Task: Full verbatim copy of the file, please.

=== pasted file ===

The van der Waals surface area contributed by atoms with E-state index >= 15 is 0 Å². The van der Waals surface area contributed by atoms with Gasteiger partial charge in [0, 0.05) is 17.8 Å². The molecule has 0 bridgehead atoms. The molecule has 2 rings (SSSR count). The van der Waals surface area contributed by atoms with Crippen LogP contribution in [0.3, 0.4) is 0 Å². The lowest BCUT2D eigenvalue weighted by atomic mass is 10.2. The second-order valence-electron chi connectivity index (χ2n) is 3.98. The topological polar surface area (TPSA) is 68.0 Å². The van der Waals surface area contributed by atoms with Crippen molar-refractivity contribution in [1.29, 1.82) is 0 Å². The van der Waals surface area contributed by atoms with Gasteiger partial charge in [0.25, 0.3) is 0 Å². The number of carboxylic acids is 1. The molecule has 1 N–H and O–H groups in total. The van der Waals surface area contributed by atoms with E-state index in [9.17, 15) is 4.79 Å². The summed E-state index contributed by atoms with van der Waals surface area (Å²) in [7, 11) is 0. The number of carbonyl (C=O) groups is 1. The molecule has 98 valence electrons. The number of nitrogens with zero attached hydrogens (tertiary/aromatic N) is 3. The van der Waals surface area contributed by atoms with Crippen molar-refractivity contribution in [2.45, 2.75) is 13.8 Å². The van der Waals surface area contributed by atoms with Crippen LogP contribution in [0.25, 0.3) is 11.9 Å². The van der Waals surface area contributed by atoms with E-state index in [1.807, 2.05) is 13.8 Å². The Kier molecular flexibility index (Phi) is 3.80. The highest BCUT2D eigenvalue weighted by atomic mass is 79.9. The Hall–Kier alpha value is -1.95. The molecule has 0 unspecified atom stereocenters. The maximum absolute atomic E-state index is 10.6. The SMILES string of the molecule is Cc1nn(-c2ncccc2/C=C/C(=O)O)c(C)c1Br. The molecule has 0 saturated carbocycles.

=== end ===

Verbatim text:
The van der Waals surface area contributed by atoms with E-state index >= 15 is 0 Å². The van der Waals surface area contributed by atoms with Gasteiger partial charge in [0, 0.05) is 17.8 Å². The molecule has 0 bridgehead atoms. The molecule has 2 rings (SSSR count). The van der Waals surface area contributed by atoms with Crippen LogP contribution in [0.3, 0.4) is 0 Å². The lowest BCUT2D eigenvalue weighted by atomic mass is 10.2. The second-order valence-electron chi connectivity index (χ2n) is 3.98. The topological polar surface area (TPSA) is 68.0 Å². The van der Waals surface area contributed by atoms with Crippen molar-refractivity contribution in [1.29, 1.82) is 0 Å². The van der Waals surface area contributed by atoms with Gasteiger partial charge in [0.25, 0.3) is 0 Å². The number of carboxylic acids is 1. The molecule has 1 N–H and O–H groups in total. The van der Waals surface area contributed by atoms with E-state index in [9.17, 15) is 4.79 Å². The summed E-state index contributed by atoms with van der Waals surface area (Å²) in [7, 11) is 0. The number of carbonyl (C=O) groups is 1. The molecule has 98 valence electrons. The number of nitrogens with zero attached hydrogens (tertiary/aromatic N) is 3. The van der Waals surface area contributed by atoms with Crippen molar-refractivity contribution in [2.45, 2.75) is 13.8 Å². The van der Waals surface area contributed by atoms with Crippen LogP contribution in [0.25, 0.3) is 11.9 Å². The van der Waals surface area contributed by atoms with E-state index in [1.807, 2.05) is 13.8 Å². The Kier molecular flexibility index (Phi) is 3.80. The highest BCUT2D eigenvalue weighted by atomic mass is 79.9. The Hall–Kier alpha value is -1.95. The molecule has 0 unspecified atom stereocenters. The maximum absolute atomic E-state index is 10.6. The SMILES string of the molecule is Cc1nn(-c2ncccc2/C=C/C(=O)O)c(C)c1Br. The molecule has 0 saturated carbocycles.